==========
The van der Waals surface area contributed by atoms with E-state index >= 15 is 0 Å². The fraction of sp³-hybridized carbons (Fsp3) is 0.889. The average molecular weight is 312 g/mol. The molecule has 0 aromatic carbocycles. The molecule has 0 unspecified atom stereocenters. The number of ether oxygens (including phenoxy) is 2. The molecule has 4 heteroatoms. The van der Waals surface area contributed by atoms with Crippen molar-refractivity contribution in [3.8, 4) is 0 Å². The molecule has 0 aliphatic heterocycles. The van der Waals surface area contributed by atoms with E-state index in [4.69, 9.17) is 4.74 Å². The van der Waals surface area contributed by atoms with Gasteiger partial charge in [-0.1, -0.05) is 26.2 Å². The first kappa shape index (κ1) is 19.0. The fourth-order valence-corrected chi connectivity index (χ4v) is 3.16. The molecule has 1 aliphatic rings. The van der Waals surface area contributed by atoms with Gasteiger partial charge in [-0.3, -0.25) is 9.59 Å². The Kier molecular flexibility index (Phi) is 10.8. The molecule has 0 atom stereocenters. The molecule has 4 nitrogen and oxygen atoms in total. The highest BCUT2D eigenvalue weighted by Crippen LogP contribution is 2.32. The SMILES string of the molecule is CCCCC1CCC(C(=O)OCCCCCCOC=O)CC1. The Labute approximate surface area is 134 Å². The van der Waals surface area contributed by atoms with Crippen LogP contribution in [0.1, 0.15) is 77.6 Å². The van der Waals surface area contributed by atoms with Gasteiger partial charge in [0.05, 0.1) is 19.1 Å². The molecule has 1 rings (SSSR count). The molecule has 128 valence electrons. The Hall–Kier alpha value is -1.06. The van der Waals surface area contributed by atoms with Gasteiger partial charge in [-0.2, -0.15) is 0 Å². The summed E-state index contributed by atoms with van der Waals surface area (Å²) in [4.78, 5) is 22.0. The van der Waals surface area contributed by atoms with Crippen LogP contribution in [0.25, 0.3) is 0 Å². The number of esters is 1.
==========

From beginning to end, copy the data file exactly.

The van der Waals surface area contributed by atoms with E-state index >= 15 is 0 Å². The fraction of sp³-hybridized carbons (Fsp3) is 0.889. The average molecular weight is 312 g/mol. The molecule has 0 aromatic carbocycles. The molecule has 0 unspecified atom stereocenters. The number of ether oxygens (including phenoxy) is 2. The molecule has 4 heteroatoms. The van der Waals surface area contributed by atoms with Crippen molar-refractivity contribution in [3.8, 4) is 0 Å². The molecule has 0 aliphatic heterocycles. The van der Waals surface area contributed by atoms with E-state index in [4.69, 9.17) is 4.74 Å². The van der Waals surface area contributed by atoms with Gasteiger partial charge in [-0.1, -0.05) is 26.2 Å². The first kappa shape index (κ1) is 19.0. The fourth-order valence-corrected chi connectivity index (χ4v) is 3.16. The molecule has 1 aliphatic rings. The van der Waals surface area contributed by atoms with Gasteiger partial charge in [-0.3, -0.25) is 9.59 Å². The Kier molecular flexibility index (Phi) is 10.8. The molecule has 0 atom stereocenters. The molecule has 4 nitrogen and oxygen atoms in total. The highest BCUT2D eigenvalue weighted by Crippen LogP contribution is 2.32. The SMILES string of the molecule is CCCCC1CCC(C(=O)OCCCCCCOC=O)CC1. The Labute approximate surface area is 134 Å². The van der Waals surface area contributed by atoms with Crippen LogP contribution in [0.1, 0.15) is 77.6 Å². The van der Waals surface area contributed by atoms with Gasteiger partial charge in [0.05, 0.1) is 19.1 Å². The molecule has 1 rings (SSSR count). The molecule has 128 valence electrons. The Hall–Kier alpha value is -1.06. The van der Waals surface area contributed by atoms with Gasteiger partial charge in [-0.2, -0.15) is 0 Å². The summed E-state index contributed by atoms with van der Waals surface area (Å²) in [4.78, 5) is 22.0. The van der Waals surface area contributed by atoms with Crippen LogP contribution in [0.25, 0.3) is 0 Å². The number of esters is 1.